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An incredible experience.

By saintsant, member

Apr 26, 2013: The four consecutive days I spent reading this were some of the most enjoyable of my life. Worm is an incredibly immersive story that revitalizes a genre which is all-too often associated solely with comic books.

The primary source of these accolades is the cast of the story. Each character is artfully crafted, their motivations vivid and realistic. Nowhere in Worm will you find two dimensional heroes or villains who are merely searching for ‘justice’ or ‘revenge.’ Every actor on the stage is well-substantiated to a degree that their interactions surpass mere verisimilitude, and simply become another facet of the reader’s reality. The protagonist, a young girl named Taylor, who becomes a ‘cape’ (in-universe blanket term for a hero or villain) to escape her oppressive civilian life quickly finds herself drawn into a web of intrigue that threatens to shatter her preconceptions. Initially mistaken for a villain, she is compelled to betray her new-found friends in order to live up to her own notions of what a hero should be. Which side of the increasingly vague line in the sand she’ll eventually end up on is anyone’s guess.

Taylor has no monopoly on nuance or character development, though. Some of the most enjoyable portions of the story are its interludes, which allow the readers to see through the eyes of other capes (and occasionally civilians), hinting at or revealing secrets that cause the audience re-evaluate their opinions of large portions of the plot. Surprisingly, the quality of these respites from the primary viewpoint is very high. Wildbow possesses what I’ve taken to calling George R.R. Martin’s gift: the ability to write a vast number of characters with differing motivations, and make them all equally compelling. It’s often sad to get these one-off peeks behind the curtain (interludes never feature the same character twice), which turn one of Taylor’s hated enemies into someone you can legitimately sympathize with, and know that that particular door is closed forever.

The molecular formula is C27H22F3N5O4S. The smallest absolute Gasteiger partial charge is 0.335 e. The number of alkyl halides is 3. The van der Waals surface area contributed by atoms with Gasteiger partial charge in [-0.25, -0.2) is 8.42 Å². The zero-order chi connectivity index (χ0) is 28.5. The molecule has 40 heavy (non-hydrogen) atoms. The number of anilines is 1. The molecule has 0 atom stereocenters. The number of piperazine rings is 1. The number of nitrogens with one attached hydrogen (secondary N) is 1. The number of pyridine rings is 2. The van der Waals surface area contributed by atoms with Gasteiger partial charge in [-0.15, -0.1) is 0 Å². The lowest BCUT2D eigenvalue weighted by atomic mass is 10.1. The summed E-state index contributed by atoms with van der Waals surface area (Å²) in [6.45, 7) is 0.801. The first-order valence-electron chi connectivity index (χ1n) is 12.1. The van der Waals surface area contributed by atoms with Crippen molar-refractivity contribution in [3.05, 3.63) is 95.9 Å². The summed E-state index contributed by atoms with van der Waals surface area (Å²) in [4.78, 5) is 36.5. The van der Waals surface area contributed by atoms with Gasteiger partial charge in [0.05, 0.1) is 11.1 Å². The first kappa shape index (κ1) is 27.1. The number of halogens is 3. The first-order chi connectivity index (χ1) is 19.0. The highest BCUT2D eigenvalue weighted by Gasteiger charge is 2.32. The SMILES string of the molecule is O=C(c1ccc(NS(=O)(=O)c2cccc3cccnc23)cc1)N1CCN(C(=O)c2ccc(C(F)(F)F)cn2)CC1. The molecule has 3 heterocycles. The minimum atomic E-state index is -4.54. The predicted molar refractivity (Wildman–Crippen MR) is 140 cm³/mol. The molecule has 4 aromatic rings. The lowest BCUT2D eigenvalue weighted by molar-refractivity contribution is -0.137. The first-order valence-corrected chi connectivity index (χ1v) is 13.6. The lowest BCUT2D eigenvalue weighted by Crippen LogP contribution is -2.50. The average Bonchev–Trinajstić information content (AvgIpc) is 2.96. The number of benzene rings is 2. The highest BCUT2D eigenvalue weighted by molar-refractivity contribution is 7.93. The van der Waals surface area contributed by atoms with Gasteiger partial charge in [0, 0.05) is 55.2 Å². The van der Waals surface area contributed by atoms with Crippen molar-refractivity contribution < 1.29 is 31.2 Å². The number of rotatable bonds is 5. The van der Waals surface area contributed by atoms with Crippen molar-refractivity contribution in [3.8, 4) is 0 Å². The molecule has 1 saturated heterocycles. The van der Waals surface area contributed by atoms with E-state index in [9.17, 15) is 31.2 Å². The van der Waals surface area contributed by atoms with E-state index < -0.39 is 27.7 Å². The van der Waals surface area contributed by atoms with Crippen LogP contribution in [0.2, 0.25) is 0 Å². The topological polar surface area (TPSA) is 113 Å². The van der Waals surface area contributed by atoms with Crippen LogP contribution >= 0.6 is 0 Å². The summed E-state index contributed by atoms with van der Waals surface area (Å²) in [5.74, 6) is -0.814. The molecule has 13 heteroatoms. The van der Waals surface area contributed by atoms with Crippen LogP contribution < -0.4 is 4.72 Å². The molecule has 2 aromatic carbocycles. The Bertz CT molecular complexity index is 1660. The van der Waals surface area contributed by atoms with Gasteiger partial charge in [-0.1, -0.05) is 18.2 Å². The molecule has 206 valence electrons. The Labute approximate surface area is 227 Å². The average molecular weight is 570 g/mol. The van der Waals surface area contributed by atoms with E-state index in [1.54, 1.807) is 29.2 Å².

That isn’t to say everything is perfect; for every Daenerys, there is a Sansa. Some characters simply don’t resonate as well with the readers as others, which is possibly a result of the author’s breakneck pace, often cranking out as many as three updates a week. Occasionally, chapters that are rushed or have to be revised late in the day suffer from a dearth of description, which is my only persistent criticism of the story. The setting can sometimes be difficult to visualize on a scene by scene basis, even if the bigger picture is clear.

Speaking of the setting, the ‘Wormverse’ is more than the city in which Taylor’s tribulations take place. World building is a gradual process, one that has been interwoven with the story to terrific results; there aren’t any lengthy info-dumps. One character makes a reference about something the reader isn’t familiar with, another might comment on it, and then it might go unmentioned for another two arcs . . . only to resurface later at a time when it’s plot-relevant. These little dollops of information, interspersed within the fabric of a larger story, pique the audience’s curiosity about the wider world. Over the course of a million words, a coherent and highly interesting whole has gradually revealed itself.

TL;DR It’s a story about super-humans; read it.

4 of 4 members found this review helpful.
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